• For the egg I beat an egg and placed 1 tbsp into the wet ingredient bowl D and combined it.
  • Basically I just combined the dry ingredient A with wet ingredient A and B with B, C with C and D with D. Just fold everything together don't beat it or over work the batter!!

Here are my results (**NOTE CLICK ON PICTURE TO SEE DETAIL)


Batter Appearance/Consistency:
Flaxseed - The batter was lumpy, thick and gloopy. It has the consistency of mucous. The oil was incorporated well into the batter. The color of the batter was white with black sesame seeds. (Looks like a batter for black sesame seed muffins. hahah)
Ener-G - The batter was very thick and lumpy. The oil separated from the batter and coated the batter. It did not stick to the spoon when I was scooping it into the liners. The batter was also white.
Silken Tofu - The batter was thick and lumpy. It resemble that of Ener-G batter but there weren't as much oil coating the batter. The batter was white.
Egg - The batter was yellow!! The consistency of the batter was very smooth and liquidy. Unlike all the other batters.


Appearance of the Baked Muffins
Flaxseed - The muffin was leavened well like a normal muffin. It's still very white in color and has the flaxseed scattered within it. The surface of the muffins was lumpy and has cracks all over it.
Enger-G - Looks like the flaxseed sub. muffin and the silken tofu egg sub muffin. It was white with lumps and cracks all over the surface of the muffin.
Silken Tofu - The surface is white with cracks and lumps.
Egg - Doesn't really look yellow despite the yellow egg yolk. The surface was much different than the other three muffins. It was actually quite smooth looking dome with a few small cracks in the middle of the muffin.

Texture and Other Attributes
Flaxseed - The cake was dense, moisty and fluffy but it does have the flaxseed in them making it a bit crunchy. The flaxseed provided a nutty taste. All though it is moisty it's not as moisty as the tofu or the Enger-G muffins. I think it most resembles the texture of the muffin with the real egg.
Ener-G - It's very moist and tender. It's more moisty than the flaxseed muffins but not as moisty as the tofu. It wasn't as fluffy as the egg or the flaxseed.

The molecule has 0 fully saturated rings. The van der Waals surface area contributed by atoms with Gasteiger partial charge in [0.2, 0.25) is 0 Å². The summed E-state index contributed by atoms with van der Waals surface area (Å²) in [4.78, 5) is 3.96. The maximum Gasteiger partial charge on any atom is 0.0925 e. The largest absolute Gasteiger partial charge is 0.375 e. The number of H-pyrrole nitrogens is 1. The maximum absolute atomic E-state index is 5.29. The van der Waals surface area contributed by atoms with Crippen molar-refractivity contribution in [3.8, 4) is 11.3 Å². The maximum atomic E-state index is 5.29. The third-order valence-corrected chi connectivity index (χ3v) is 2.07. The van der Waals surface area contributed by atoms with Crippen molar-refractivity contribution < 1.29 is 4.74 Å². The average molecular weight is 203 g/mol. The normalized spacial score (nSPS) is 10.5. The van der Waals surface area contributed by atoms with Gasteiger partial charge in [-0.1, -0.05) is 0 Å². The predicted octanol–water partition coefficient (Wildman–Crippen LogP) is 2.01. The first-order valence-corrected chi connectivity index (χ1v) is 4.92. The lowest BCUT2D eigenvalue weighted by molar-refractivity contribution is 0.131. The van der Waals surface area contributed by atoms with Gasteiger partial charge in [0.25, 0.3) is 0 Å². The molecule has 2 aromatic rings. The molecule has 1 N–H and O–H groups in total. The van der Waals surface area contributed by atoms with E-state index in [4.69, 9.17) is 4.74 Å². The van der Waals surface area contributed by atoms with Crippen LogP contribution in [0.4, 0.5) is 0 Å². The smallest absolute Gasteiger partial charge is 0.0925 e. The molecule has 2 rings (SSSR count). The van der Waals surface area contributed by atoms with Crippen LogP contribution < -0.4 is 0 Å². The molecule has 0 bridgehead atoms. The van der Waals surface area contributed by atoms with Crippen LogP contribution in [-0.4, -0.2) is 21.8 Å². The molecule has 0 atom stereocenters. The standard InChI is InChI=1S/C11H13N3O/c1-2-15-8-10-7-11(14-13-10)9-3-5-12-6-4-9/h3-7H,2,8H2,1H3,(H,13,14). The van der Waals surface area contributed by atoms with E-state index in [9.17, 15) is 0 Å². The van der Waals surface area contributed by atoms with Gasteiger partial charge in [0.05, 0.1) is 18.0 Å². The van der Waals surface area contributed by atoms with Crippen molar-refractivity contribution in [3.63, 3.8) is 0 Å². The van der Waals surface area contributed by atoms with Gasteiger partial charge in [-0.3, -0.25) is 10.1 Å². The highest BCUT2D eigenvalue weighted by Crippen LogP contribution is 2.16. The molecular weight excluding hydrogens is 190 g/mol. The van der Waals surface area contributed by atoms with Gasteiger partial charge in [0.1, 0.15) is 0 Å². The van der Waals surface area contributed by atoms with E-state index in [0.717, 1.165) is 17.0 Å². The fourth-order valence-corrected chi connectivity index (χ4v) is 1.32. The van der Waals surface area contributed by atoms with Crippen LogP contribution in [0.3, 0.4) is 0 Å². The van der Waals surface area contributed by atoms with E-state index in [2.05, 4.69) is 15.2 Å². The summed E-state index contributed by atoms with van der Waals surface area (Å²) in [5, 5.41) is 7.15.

Silken Tofu - It was the moistest muffin out of all the other muffins. It was very soft but not fluffy. It's more of a soft mush than fluffy. You can say it's a bit chewy but not like rubber chewy. The texture was a bit more compacted together.
Egg - It was dense, fluffy and bouncy.


They all seemed dense and smells like those Chinese steamed spongecake. Like the one mommie makes for me when I was young.

It's probably because of all the oil but in my mommie's spongecake, she doesn't put any oil. I think I might redo this experiment with less oil so I can see if there is any difference. If you try this experiment as well, please do inform me of your results.


Energ-G substitute
I got this recipe from Fatfree Vegan

1 cup Potato Flour ( I didn't have potato flour so I used corn starch)
3/4 cup Tapioca Flour
2 tsp baking powder

  • Just combine all the ingredients together. (Make sure you combine them together very well)
  • Place it into a bag/plastic container or jar. Store in a cool dry place.
Here is what you do, for

1 Egg = 1 1/2 tsp of Egg Substitute Mixture + 2 tbsp water
1 Egg yolk = 1 1/2 tsp of Egg Substitute Mixture + 1 tbsp water

5 comments:

Celine said...

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Anonymous said...

Cute site!
You should share your egg replacement experiment over on the forum, bet lotsa people could use it.
torque from PPK

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Anonymous said...

Very cool! I would just recommend griding the flaxseed as fine as you can first when using it as an egg substitute.